Saturday, November 16, 2013

The 'Manmohan Singh Doctrine'

Prime Minister Manmohan Singh gave a speech recently to the annual conclave of Indian Ambassadors in New Delhi.  It was notable because it set out the principles of Prime Minister Manmohan Singh's foreign policy doctrine.  His speech was commented on by Sanjaya Baru in Indian Express but outside of that, it seems to have passed without notice.  That's a shame because there are important pointers to the underlying assumptions of India's foreign policy in the speech.  And I would suggest that these are assumptions shared broadly in New Delhi, which makes it all the more important.  My critique of these basic principles was published by Economic Times last Monday (November 11).  I am posting it below.

The snag in the Manmohan Singh’s Panchsheel Doctrine

One of the central problems with the Indian foreign policy has been its refusal to understand the role of power in international politics. Prime Minister Manmohan Singh's speech at the meeting of Indian ambassadors about the five principles of India's foreign policy shows that this unfortunate tendency continues.The PM correctly pointed out that the "single most important objective of Indian foreign policy has to be to create a global environment conducive to the well-being of our great country". The problem, of course, is how we go about creating it. The prescription from the prime minister was economic integration at the global and the regional level.  

Hidden behind this prescription is the assumption that economic integration is the solution to not only the problems of development but also of political differences between various countries.

Wishful Thinking

Economic integration is without doubt a necessary condition for growth. But even contemporary developments tell us that economic integration is not sufficient condition for peaceful foreign relations.

The PM is not alone in such wishful thinking. Japan and the US have for decades proceeded on the assumption that closer economic ties with China would make it a responsible partner in political relations.

But though all sides have benefited economically from closer trade ties, it has not prevented China from becoming increasingly aggressive towards Japan and other Asian countries nor prevented Beijing from continuously undermining US's global role.

India's trade with China has also grown enormously over the last decade, but again without any commensurate political benefits for India. China continues to prop up Pakistan in order to balance India and undermines Indian efforts in important international fora such as the Nuclear Suppliers Group (NSG) which India is keen to join. Such Chinese manoeuvres require a hard-headed response, not wishful thinking about economic interdependence.

But such response will not be forthcoming as long as New Delhi insists on "mutually beneficial relations with all major powers", another principle that the PM underlined. Over the last decade, as American power has declined in relative terms with China, the competition between the two has intensified. If this trend continues, international politics is bound to become much more competitive, irrespective of the state of trade relations.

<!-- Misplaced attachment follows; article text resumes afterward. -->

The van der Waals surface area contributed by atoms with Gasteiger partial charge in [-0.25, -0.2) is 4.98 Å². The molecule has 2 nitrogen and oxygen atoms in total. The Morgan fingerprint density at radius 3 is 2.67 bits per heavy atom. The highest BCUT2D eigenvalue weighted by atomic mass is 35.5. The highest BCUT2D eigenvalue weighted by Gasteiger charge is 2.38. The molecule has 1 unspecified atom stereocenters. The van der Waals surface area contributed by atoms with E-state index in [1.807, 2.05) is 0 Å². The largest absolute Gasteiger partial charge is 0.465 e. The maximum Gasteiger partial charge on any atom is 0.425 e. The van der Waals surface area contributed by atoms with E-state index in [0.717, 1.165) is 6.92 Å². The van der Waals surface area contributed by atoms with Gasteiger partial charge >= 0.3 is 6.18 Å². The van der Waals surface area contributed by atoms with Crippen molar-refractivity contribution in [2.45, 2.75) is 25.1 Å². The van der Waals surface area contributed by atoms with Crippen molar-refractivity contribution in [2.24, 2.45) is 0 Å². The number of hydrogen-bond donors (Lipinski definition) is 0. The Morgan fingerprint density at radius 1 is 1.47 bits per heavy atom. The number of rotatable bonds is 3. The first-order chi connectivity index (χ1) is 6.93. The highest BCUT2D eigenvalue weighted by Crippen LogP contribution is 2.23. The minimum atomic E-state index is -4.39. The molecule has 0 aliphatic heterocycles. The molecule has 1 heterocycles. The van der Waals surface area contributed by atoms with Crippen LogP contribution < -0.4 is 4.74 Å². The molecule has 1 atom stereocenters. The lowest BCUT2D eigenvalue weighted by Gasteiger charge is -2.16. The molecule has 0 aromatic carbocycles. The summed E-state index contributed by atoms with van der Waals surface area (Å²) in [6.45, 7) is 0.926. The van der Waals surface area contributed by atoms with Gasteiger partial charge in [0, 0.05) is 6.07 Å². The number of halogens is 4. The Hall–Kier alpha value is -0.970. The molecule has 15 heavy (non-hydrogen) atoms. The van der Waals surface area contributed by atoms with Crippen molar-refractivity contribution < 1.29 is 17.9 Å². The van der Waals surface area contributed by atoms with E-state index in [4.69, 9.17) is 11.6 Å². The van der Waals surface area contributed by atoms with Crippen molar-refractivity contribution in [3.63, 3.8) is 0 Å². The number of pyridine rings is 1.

CHOGM Message

Nonalignment, India's preferred fence-sitting strategy, will not work even if the world should again become bipolar. During the Cold War bipolar period, nonalignment worked to a limited extent because we had no active disputes with either the United States or the Soviet Union.

But if China joins the US as the two main global powers, we cannot afford to be nonaligned because of our border dispute with China as well as the underlying political conflict with Beijing. Such blindness towards the changing power equations in international politics can be dangerous and damaging to the developmental priorities that the PM himself said was our fundamental objective.The PM also emphasised regional integration as another principle, but again narrowly in the economic rather than its political sense, or at least without seeming to understand the distinction between the two. The current brouhaha over India's CHOGM attendance indicates the disconnect in Delhi. How is India supposed to promote closer ties with its neighbours if it cannot stop reminding them of the enormous power disparity between us?

Whether the PM attends the CHOGM or not, Sri Lanka as well as India's other neighbours have been reminded that for all the talk of the Gujral doctrine — the fivepoint agenda to build trust between India and neighbours — India's giant shadow looms over them. If our neighbours then seem reluctant to share our vision of an integrated South Asia, can we really blame them?

Because we do not accept the reality of power in foreign policy, we neither understand how others can hurt us nor how we hurt others. And sadly, we do not seem to learn with experience either.

1 comment:

  1. Absolutely! I think the five guidelines for IFP are not only wishy-washy but also repetitive, and as you said, by and large without cognizance of the reality of power. I think there was also a point about upholding and defending the values that India stands for. But do we ourselves know what these 'values' are? Without defining these core element, I guess IFP will continue to be just as rudderless as before, notwithstanding the 'Singh Doctrine'. To be fair to him, I think MMS has done a decent job of conducting foreign policy affairs, on balance, but he really did not have to go and pin it down to 5 points.